In France, the National Front’s Marine Le Pen has distanced herself from the morbid anti-Semitic obsessions of her father, Jean-Marie Le Pen, in favor of opportunistically attacking French Muslims. But she has still called for a ban on yarmulkes and kosher slaughter as part of a promise to crack down on public displays of religion. Should Le Pen win the presidency and make such discrimination a reality, Lauder hopes that all French men will take to wearing small skullcaps in a show of solidarity.

Last but not least, in Britain, the Labour Party under Jeremy Corbyn has become a catchall protest party, and is now the political home for Palestinian Solidarity Campaign (PSC) activists, even though there are only 20,000 Palestinians in Britain. The PSC is the driving force behind the Boycott, Divestment, and Sanctions (BDS) movement, which often conflates opposition to Israel with hatred of Jews.

BDS activists have picketed Jewish-owned businesses – from single shops in Glasgow to the retail giant Marks & Spencer – while making many university campuses increasingly uncomfortable for Jewish students. The movement’s frequent likening of Israel to apartheid South Africa is especially nasty, given that many South African Jews fought against apartheid, sometimes from within the ranks of the African National Congress.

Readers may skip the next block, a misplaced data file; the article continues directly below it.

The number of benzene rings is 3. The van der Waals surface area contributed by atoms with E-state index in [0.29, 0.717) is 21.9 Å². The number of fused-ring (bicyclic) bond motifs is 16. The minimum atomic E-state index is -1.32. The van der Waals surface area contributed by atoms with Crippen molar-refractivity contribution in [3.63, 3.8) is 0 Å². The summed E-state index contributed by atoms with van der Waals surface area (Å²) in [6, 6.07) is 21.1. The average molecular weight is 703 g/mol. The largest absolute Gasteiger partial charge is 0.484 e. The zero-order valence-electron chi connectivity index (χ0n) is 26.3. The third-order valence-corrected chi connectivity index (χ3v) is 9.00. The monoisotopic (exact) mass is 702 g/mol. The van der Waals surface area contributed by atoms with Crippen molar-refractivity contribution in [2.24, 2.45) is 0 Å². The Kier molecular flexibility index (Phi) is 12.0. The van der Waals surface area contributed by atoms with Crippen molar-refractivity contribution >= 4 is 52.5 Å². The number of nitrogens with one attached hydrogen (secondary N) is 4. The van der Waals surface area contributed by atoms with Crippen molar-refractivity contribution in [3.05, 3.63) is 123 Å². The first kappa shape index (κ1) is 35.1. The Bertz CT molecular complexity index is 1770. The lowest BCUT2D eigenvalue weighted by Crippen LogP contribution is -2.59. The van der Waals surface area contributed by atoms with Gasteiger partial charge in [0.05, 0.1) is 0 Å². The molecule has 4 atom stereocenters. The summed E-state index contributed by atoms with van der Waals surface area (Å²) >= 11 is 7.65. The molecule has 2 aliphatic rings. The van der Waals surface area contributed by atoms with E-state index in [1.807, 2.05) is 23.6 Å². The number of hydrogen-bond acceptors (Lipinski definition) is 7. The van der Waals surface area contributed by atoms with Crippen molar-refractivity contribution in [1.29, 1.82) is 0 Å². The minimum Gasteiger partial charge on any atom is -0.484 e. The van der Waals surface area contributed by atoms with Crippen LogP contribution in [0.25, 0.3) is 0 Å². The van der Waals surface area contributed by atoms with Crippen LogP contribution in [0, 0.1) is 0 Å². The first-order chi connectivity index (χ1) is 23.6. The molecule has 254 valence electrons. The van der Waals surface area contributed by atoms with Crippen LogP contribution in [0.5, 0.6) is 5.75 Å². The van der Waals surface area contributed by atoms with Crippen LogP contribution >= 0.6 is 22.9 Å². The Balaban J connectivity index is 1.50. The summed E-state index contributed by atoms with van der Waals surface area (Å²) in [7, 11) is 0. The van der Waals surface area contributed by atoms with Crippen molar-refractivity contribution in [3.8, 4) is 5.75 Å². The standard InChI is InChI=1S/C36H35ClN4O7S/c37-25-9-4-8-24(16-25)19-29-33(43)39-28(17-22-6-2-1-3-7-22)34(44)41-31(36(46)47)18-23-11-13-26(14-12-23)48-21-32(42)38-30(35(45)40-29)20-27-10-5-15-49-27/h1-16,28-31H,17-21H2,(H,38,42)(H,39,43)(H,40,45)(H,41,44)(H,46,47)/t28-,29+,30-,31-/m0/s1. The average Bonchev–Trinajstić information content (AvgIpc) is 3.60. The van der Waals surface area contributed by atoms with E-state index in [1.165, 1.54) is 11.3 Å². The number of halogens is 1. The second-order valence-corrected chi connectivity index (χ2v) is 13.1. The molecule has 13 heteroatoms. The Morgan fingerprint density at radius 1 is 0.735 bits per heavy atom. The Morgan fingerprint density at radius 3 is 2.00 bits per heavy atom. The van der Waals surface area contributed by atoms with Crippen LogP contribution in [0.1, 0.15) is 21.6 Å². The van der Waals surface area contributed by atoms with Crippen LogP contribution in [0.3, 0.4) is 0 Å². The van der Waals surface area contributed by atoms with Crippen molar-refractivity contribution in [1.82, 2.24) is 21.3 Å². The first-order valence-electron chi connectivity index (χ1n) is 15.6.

Lauder may be a worldly diplomat, but he is also ready to fight. He reports that, in the United Kingdom, there are ongoing efforts to contest local councils’ right to introduce “gestural” BDS motions aimed at banning procurement from Israeli businesses. And at the “street level,” the advocacy group Jewish Human Rights Watch maintains an excellent website that monitors PSC and BDS acts of intimidation.